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3 Ways You Might Be Sabotaging Your Pole Practice

By on July 12, 2017

Whether you’re a home poler or you frequent a local studio, chances are you’ve encountered obstacles along your pole journey that keep you from progressing as quickly as you hope. Some of these might be completely out of your hands. We can’t necessarily help it when our studio’s class schedule changes and conflicts with work or our financial state shifts and no longer supports our pole habits. But in many situations, the only thing impacting your pole progress…is yourself.

Despite your best intentions to be a great pole student, it’s possible that you’re actually sabotaging your own pole practice. It’s rarely purposeful—you probably don’t even notice you’re doing it! Many of these behaviors may seem minor and are easily overlooked, but can ultimately have a big impact on your pole journey. Take a good look at some of these common self-sabotaging behaviors and determine whether any of them might apply to you. I’ve included some simple tips to help get you on track so you can stop holding yourself back in your pole practice.

via polepeople.co.uk

 

Showing up late or ducking out early

Are you one of those students who is always rushing into class juuust a few minutes late? Or constantly needs to slip out of class a few minutes early? While that happens to most of us occasionally, making it a habit can start to impact your pole practice. If you’re always running in the door a few minutes late, you’re probably missing some key portions of class, whether that’s announcements from your instructor, the warm-up that prepares your body to safely participate, or an activity that your teacher uses to set the stage for the class. If you’re packing up your stuff before class is over, chances are you’re missing out on that final stretch that keeps your muscles happy.

Respect your body and yourself (not to mention your classmates and instructors) by committing to arriving on class on time and ready to move, and by remaining focused until the very end. Getting in your full time is sure to help your pole progress.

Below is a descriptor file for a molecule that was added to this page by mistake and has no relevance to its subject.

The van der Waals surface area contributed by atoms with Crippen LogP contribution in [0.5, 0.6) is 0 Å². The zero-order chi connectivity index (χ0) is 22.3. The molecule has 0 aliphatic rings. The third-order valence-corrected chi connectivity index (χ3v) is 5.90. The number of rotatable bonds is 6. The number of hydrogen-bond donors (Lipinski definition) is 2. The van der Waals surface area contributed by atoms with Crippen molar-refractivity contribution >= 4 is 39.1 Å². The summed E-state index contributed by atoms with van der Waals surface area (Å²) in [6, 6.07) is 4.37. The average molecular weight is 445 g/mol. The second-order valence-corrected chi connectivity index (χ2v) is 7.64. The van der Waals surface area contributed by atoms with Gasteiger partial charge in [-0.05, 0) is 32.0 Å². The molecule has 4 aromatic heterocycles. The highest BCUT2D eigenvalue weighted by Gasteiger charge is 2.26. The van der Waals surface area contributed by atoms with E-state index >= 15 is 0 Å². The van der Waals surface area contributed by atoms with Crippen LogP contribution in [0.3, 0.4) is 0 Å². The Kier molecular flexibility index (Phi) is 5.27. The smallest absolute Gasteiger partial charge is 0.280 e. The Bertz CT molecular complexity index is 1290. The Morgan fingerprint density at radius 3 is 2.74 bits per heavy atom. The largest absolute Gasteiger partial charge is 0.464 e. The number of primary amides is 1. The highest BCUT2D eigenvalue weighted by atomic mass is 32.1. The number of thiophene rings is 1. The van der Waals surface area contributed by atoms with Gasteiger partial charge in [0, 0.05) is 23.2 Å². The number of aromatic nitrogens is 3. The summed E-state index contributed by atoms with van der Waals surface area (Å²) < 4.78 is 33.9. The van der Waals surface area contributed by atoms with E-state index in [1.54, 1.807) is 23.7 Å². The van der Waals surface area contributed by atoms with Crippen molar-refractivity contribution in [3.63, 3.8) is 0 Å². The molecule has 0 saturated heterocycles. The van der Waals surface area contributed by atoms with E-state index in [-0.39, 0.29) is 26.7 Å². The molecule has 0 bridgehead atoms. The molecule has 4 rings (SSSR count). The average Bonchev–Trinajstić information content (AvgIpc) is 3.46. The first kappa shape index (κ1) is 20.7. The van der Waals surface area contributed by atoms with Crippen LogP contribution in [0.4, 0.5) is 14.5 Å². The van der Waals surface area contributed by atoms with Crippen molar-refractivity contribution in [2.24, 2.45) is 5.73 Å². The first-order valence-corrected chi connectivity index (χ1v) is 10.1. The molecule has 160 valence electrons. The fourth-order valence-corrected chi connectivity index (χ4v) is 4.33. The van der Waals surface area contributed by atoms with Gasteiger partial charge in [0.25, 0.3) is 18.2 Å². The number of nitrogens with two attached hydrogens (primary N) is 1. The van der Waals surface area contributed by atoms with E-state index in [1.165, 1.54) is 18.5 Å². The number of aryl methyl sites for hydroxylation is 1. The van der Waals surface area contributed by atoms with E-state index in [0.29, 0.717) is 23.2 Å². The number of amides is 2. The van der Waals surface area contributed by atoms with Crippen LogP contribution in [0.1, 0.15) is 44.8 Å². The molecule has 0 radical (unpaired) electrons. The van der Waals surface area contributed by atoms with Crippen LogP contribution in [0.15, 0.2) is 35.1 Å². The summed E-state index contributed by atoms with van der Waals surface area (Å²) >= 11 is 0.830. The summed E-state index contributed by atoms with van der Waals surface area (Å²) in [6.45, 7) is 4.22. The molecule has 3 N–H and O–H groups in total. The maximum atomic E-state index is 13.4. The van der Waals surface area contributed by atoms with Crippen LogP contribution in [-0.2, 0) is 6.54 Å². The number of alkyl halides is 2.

• Have a pole bag that contains everything you need for class (grip, pole cleaning materials, back-up shorts, snack, etc.) so that everything is easy to find when you’re rushing to class and you can arrive to class prepared.
  • Avoid signing up for classes that push the boundaries of your schedule. I know—sometimes the studio schedule and your Muggle life schedule don’t mesh perfectly and you have to make the best of it, but doing what you can to select classes that don’t cause you to rush will make everyone involved less stressed.
  • Poling at home? Set timers for your warm-up and cool down to ensure you don’t skimp on either one and get a well-rounded practice.

This move’s probably going to take some practice.

 

Rushing through skills in class

Ever found yourself trying a skill just once or twice in pole class before deciding to move on? Sounds like self-sabotage!

It can be tempting to try out a skill once or twice (particularly if your instructor is teaching material that is familiar to you) and move on to something else, but keep in mind that improving your skills comes from practice. That means working on a move until it becomes second nature—not just until you can hold it long enough for a quick photo.

  • Reviewing familiar material in class? Going into any skill with a beginner’s mind will benefit you in the long run. Listen for new cues and notice creative transitions. We can all continue to expand our knowledge of even the most basic skills.